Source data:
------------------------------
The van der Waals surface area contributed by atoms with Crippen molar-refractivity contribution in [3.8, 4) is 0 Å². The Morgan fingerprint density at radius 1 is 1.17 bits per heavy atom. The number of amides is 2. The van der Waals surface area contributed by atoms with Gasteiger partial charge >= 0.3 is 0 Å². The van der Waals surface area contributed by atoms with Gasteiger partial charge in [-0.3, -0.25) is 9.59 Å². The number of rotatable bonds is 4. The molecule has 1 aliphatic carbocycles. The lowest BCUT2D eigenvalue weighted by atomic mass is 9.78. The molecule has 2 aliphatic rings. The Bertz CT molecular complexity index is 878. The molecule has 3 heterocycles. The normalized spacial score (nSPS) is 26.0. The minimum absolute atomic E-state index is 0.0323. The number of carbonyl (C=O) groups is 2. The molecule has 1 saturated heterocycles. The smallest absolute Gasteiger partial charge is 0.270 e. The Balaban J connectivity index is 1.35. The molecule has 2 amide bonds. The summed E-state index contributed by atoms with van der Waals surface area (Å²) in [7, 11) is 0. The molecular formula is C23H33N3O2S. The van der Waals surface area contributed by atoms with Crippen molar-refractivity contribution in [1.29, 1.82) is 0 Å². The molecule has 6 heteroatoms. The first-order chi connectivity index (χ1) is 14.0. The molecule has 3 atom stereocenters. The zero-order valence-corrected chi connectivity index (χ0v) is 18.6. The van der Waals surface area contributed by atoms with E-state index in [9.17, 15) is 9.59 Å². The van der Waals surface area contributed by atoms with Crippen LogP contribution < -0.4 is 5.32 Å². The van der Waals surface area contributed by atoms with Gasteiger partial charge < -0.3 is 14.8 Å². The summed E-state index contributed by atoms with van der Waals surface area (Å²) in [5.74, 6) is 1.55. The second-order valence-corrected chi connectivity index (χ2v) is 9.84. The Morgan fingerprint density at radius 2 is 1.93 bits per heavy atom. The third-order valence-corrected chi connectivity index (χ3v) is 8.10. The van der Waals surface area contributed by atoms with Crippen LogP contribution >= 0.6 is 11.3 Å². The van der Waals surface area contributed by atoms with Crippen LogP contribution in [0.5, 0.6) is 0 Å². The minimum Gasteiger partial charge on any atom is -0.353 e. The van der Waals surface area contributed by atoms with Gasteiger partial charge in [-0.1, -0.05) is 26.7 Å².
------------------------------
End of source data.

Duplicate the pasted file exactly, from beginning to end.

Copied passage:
The van der Waals surface area contributed by atoms with Crippen molar-refractivity contribution in [3.8, 4) is 0 Å². The Morgan fingerprint density at radius 1 is 1.17 bits per heavy atom. The number of amides is 2. The van der Waals surface area contributed by atoms with Gasteiger partial charge >= 0.3 is 0 Å². The van der Waals surface area contributed by atoms with Gasteiger partial charge in [-0.3, -0.25) is 9.59 Å². The number of rotatable bonds is 4. The molecule has 1 aliphatic carbocycles. The lowest BCUT2D eigenvalue weighted by atomic mass is 9.78. The molecule has 2 aliphatic rings. The Bertz CT molecular complexity index is 878. The molecule has 3 heterocycles. The normalized spacial score (nSPS) is 26.0. The minimum absolute atomic E-state index is 0.0323. The number of carbonyl (C=O) groups is 2. The molecule has 1 saturated heterocycles. The smallest absolute Gasteiger partial charge is 0.270 e. The Balaban J connectivity index is 1.35. The molecule has 2 amide bonds. The summed E-state index contributed by atoms with van der Waals surface area (Å²) in [7, 11) is 0. The molecular formula is C23H33N3O2S. The van der Waals surface area contributed by atoms with Crippen molar-refractivity contribution in [1.29, 1.82) is 0 Å². The molecule has 6 heteroatoms. The first-order chi connectivity index (χ1) is 14.0. The molecule has 3 atom stereocenters. The zero-order valence-corrected chi connectivity index (χ0v) is 18.6. The van der Waals surface area contributed by atoms with E-state index in [9.17, 15) is 9.59 Å². The van der Waals surface area contributed by atoms with Crippen LogP contribution < -0.4 is 5.32 Å². The van der Waals surface area contributed by atoms with Gasteiger partial charge < -0.3 is 14.8 Å². The summed E-state index contributed by atoms with van der Waals surface area (Å²) in [5.74, 6) is 1.55. The second-order valence-corrected chi connectivity index (χ2v) is 9.84. The Morgan fingerprint density at radius 2 is 1.93 bits per heavy atom. The third-order valence-corrected chi connectivity index (χ3v) is 8.10. The van der Waals surface area contributed by atoms with Crippen LogP contribution >= 0.6 is 11.3 Å². The van der Waals surface area contributed by atoms with Crippen LogP contribution in [0.5, 0.6) is 0 Å². The minimum Gasteiger partial charge on any atom is -0.353 e. The van der Waals surface area contributed by atoms with Gasteiger partial charge in [-0.1, -0.05) is 26.7 Å².